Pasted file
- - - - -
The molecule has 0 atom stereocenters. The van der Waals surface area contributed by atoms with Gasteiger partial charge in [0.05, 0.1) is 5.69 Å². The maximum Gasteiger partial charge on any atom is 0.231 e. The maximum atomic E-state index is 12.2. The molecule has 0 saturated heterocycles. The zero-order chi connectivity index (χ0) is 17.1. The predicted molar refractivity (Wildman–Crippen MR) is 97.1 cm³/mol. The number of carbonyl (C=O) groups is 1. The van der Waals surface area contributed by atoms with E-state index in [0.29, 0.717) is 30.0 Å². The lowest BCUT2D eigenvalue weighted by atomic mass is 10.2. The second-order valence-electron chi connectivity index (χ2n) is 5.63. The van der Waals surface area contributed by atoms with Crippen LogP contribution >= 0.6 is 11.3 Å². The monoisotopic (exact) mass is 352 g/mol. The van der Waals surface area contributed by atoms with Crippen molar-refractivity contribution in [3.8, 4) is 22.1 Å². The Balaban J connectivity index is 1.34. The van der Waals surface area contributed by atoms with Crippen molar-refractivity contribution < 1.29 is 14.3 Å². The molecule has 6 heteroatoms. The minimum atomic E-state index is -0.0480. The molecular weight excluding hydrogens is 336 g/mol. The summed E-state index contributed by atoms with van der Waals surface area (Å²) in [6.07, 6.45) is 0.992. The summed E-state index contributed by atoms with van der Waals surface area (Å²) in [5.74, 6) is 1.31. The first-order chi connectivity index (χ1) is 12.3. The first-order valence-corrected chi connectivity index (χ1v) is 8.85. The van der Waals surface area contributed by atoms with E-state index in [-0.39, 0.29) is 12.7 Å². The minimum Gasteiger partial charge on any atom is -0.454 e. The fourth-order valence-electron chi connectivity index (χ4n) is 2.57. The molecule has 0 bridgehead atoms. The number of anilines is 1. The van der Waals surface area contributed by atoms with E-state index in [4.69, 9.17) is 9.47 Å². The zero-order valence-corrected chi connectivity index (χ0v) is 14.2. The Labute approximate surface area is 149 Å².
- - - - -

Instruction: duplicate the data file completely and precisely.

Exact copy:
The molecule has 0 atom stereocenters. The van der Waals surface area contributed by atoms with Gasteiger partial charge in [0.05, 0.1) is 5.69 Å². The maximum Gasteiger partial charge on any atom is 0.231 e. The maximum atomic E-state index is 12.2. The molecule has 0 saturated heterocycles. The zero-order chi connectivity index (χ0) is 17.1. The predicted molar refractivity (Wildman–Crippen MR) is 97.1 cm³/mol. The number of carbonyl (C=O) groups is 1. The van der Waals surface area contributed by atoms with E-state index in [0.29, 0.717) is 30.0 Å². The lowest BCUT2D eigenvalue weighted by atomic mass is 10.2. The second-order valence-electron chi connectivity index (χ2n) is 5.63. The van der Waals surface area contributed by atoms with Crippen LogP contribution >= 0.6 is 11.3 Å². The monoisotopic (exact) mass is 352 g/mol. The van der Waals surface area contributed by atoms with Crippen molar-refractivity contribution in [3.8, 4) is 22.1 Å². The Balaban J connectivity index is 1.34. The van der Waals surface area contributed by atoms with Crippen molar-refractivity contribution < 1.29 is 14.3 Å². The molecule has 6 heteroatoms. The minimum atomic E-state index is -0.0480. The molecular weight excluding hydrogens is 336 g/mol. The summed E-state index contributed by atoms with van der Waals surface area (Å²) in [6.07, 6.45) is 0.992. The summed E-state index contributed by atoms with van der Waals surface area (Å²) in [5.74, 6) is 1.31. The first-order chi connectivity index (χ1) is 12.3. The first-order valence-corrected chi connectivity index (χ1v) is 8.85. The van der Waals surface area contributed by atoms with E-state index in [-0.39, 0.29) is 12.7 Å². The minimum Gasteiger partial charge on any atom is -0.454 e. The fourth-order valence-electron chi connectivity index (χ4n) is 2.57. The molecule has 0 bridgehead atoms. The number of anilines is 1. The van der Waals surface area contributed by atoms with E-state index in [4.69, 9.17) is 9.47 Å². The zero-order valence-corrected chi connectivity index (χ0v) is 14.2. The Labute approximate surface area is 149 Å².